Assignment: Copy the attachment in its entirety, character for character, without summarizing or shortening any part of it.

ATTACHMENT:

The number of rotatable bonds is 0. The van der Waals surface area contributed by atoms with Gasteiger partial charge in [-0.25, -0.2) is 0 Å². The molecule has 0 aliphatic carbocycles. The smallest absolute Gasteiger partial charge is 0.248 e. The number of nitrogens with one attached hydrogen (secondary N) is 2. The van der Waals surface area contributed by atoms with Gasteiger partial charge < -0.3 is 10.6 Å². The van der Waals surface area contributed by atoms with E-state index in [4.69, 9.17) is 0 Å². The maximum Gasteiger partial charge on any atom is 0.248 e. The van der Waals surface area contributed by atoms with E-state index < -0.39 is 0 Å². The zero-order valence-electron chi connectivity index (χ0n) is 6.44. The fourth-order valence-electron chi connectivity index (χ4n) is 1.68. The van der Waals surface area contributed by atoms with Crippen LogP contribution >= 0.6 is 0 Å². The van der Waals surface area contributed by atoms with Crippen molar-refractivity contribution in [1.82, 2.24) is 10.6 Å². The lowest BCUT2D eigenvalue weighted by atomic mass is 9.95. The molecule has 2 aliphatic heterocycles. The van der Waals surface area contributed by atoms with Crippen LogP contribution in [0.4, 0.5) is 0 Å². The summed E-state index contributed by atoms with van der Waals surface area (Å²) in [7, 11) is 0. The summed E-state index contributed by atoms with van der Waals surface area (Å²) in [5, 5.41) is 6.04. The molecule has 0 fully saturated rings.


The number of rotatable bonds is 0. The van der Waals surface area contributed by atoms with Gasteiger partial charge in [-0.25, -0.2) is 0 Å². The molecule has 0 aliphatic carbocycles. The smallest absolute Gasteiger partial charge is 0.248 e. The number of nitrogens with one attached hydrogen (secondary N) is 2. The van der Waals surface area contributed by atoms with Gasteiger partial charge < -0.3 is 10.6 Å². The van der Waals surface area contributed by atoms with E-state index in [4.69, 9.17) is 0 Å². The maximum Gasteiger partial charge on any atom is 0.248 e. The van der Waals surface area contributed by atoms with E-state index < -0.39 is 0 Å². The zero-order valence-electron chi connectivity index (χ0n) is 6.44. The fourth-order valence-electron chi connectivity index (χ4n) is 1.68. The van der Waals surface area contributed by atoms with Crippen LogP contribution >= 0.6 is 0 Å². The van der Waals surface area contributed by atoms with Crippen molar-refractivity contribution in [1.82, 2.24) is 10.6 Å². The lowest BCUT2D eigenvalue weighted by atomic mass is 9.95. The molecule has 2 aliphatic heterocycles. The van der Waals surface area contributed by atoms with Crippen LogP contribution in [0.4, 0.5) is 0 Å². The summed E-state index contributed by atoms with van der Waals surface area (Å²) in [7, 11) is 0. The summed E-state index contributed by atoms with van der Waals surface area (Å²) in [5, 5.41) is 6.04. The molecule has 0 fully saturated rings.